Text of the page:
(483h) Ultra-Fast Microfluidic Mixing By Soft-Wall Turbulence

Kumaran, P. V., Indian Institute of science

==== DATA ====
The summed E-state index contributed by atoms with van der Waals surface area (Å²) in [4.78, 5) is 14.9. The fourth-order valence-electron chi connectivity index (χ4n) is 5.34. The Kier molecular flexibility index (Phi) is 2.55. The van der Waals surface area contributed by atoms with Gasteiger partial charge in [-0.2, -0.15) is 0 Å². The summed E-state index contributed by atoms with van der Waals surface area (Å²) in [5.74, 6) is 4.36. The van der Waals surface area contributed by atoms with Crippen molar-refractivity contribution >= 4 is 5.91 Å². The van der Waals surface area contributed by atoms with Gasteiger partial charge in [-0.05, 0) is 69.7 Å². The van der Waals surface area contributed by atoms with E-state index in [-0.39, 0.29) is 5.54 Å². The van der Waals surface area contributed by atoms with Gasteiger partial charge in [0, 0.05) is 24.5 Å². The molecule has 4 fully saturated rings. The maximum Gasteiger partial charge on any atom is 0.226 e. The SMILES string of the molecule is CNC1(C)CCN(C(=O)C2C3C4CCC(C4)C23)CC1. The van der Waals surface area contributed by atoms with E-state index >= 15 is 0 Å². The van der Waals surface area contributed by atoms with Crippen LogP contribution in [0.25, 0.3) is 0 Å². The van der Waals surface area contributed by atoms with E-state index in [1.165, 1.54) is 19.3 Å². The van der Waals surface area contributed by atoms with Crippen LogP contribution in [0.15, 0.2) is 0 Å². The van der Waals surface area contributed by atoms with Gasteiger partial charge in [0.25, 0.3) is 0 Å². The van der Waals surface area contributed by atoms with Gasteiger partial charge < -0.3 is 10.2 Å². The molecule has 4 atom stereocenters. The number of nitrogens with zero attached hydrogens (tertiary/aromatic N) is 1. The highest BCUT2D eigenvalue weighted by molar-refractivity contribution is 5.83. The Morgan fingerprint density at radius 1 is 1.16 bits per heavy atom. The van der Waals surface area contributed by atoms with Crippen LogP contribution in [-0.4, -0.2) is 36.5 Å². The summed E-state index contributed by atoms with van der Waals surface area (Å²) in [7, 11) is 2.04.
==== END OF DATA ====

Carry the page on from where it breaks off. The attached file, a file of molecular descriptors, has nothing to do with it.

Experiments in a soft-walled microchannel show that there is a laminar-turbulence transition at a Reynolds number significantly lower than that for a rigid channel due to the fluid-wall interactions. The transition Reynolds number could be as low as 226 for a channel with smallest dimension 35 microns, in contrast to the transition Reynolds number of 1200 for a rigid channel. The flow after transition shows many of the characteristics of a turbulent flow, including the large maximum in the streamwise velocity fluctuations close to the wall, and the non-zero Reynolds stress. There are also significant differences with wall bounded turbulence --- the fluctuating velocities and the Reynolds stress do not decrease to zero at the soft wall. The turbulence production appears to be a maximum at the wall itself indicating that the turbulence generating mechanism involves wall motion; this is very different from the generation of turbulence due to bursting of eddies in the near-wall region in hard wall bounded turbulence. After transition, the mixing time across a channel of width 0.5 mm is smaller, by a factor of 105 , than that for a laminar flow, and complete mixing is achieved within a channel length of 2 cm. The increased mixing rate comes at very little energy cost, because the pressure drop is comparable to that required in current microfluidic devices, and it increases continuously and modestly at transition. This is because the channel length required to achieve complete mixing, 2 cm, is much smaller than that used in microfluidic devices that employ diffusive mixing; in addition, the deformation of the soft wall decreases the resistance to flow. Thus, soft-wall turbulence provides a simple and powerful strategy for ultra-fast mixing in a microfluidic applications.